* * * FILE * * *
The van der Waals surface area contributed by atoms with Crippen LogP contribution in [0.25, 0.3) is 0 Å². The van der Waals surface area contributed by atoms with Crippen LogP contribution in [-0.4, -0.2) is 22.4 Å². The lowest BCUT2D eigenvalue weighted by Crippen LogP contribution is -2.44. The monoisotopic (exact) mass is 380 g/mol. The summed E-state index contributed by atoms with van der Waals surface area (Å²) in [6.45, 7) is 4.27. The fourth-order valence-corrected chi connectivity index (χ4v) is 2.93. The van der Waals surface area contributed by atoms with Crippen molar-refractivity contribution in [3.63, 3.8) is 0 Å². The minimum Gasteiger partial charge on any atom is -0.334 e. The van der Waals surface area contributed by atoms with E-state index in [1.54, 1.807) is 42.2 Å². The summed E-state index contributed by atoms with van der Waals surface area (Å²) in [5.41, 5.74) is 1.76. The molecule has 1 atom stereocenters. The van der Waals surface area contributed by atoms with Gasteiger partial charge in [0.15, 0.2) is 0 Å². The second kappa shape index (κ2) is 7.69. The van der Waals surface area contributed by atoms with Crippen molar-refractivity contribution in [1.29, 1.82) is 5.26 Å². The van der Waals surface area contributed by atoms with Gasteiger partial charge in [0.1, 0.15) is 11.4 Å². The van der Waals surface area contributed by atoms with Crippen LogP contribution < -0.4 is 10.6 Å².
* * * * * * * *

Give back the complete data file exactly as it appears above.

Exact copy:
The van der Waals surface area contributed by atoms with Crippen LogP contribution in [0.25, 0.3) is 0 Å². The van der Waals surface area contributed by atoms with Crippen LogP contribution in [-0.4, -0.2) is 22.4 Å². The lowest BCUT2D eigenvalue weighted by Crippen LogP contribution is -2.44. The monoisotopic (exact) mass is 380 g/mol. The summed E-state index contributed by atoms with van der Waals surface area (Å²) in [6.45, 7) is 4.27. The fourth-order valence-corrected chi connectivity index (χ4v) is 2.93. The van der Waals surface area contributed by atoms with Crippen molar-refractivity contribution in [3.63, 3.8) is 0 Å². The minimum Gasteiger partial charge on any atom is -0.334 e. The van der Waals surface area contributed by atoms with E-state index in [1.54, 1.807) is 42.2 Å². The summed E-state index contributed by atoms with van der Waals surface area (Å²) in [5.41, 5.74) is 1.76. The molecule has 1 atom stereocenters. The van der Waals surface area contributed by atoms with Gasteiger partial charge in [0.15, 0.2) is 0 Å². The second kappa shape index (κ2) is 7.69. The van der Waals surface area contributed by atoms with Crippen molar-refractivity contribution in [1.29, 1.82) is 5.26 Å². The van der Waals surface area contributed by atoms with Gasteiger partial charge in [0.1, 0.15) is 11.4 Å². The van der Waals surface area contributed by atoms with Crippen LogP contribution < -0.4 is 10.6 Å².